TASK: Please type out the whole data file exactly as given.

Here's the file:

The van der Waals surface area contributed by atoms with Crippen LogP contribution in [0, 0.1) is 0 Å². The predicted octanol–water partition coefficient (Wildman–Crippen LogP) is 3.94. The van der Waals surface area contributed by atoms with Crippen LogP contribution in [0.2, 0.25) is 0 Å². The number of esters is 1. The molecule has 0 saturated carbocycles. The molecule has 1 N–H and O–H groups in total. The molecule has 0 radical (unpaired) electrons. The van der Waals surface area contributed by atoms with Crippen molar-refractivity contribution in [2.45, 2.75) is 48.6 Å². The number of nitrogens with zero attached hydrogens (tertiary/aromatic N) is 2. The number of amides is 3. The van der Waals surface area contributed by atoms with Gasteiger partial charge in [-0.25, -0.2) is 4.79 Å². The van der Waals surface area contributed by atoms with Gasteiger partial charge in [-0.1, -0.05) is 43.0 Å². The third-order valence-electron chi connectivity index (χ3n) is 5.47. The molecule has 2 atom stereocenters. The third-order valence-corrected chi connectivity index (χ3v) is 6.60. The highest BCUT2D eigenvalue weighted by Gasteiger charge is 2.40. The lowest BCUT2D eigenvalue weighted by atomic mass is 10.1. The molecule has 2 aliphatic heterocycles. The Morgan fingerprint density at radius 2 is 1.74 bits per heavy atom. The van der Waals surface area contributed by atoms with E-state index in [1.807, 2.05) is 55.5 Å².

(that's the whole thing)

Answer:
The van der Waals surface area contributed by atoms with Crippen LogP contribution in [0, 0.1) is 0 Å². The predicted octanol–water partition coefficient (Wildman–Crippen LogP) is 3.94. The van der Waals surface area contributed by atoms with Crippen LogP contribution in [0.2, 0.25) is 0 Å². The number of esters is 1. The molecule has 0 saturated carbocycles. The molecule has 1 N–H and O–H groups in total. The molecule has 0 radical (unpaired) electrons. The van der Waals surface area contributed by atoms with Crippen molar-refractivity contribution in [2.45, 2.75) is 48.6 Å². The number of nitrogens with zero attached hydrogens (tertiary/aromatic N) is 2. The number of amides is 3. The van der Waals surface area contributed by atoms with Gasteiger partial charge in [-0.25, -0.2) is 4.79 Å². The van der Waals surface area contributed by atoms with Gasteiger partial charge in [-0.1, -0.05) is 43.0 Å². The third-order valence-electron chi connectivity index (χ3n) is 5.47. The molecule has 2 atom stereocenters. The third-order valence-corrected chi connectivity index (χ3v) is 6.60. The highest BCUT2D eigenvalue weighted by Gasteiger charge is 2.40. The lowest BCUT2D eigenvalue weighted by atomic mass is 10.1. The molecule has 2 aliphatic heterocycles. The Morgan fingerprint density at radius 2 is 1.74 bits per heavy atom. The van der Waals surface area contributed by atoms with E-state index in [1.807, 2.05) is 55.5 Å².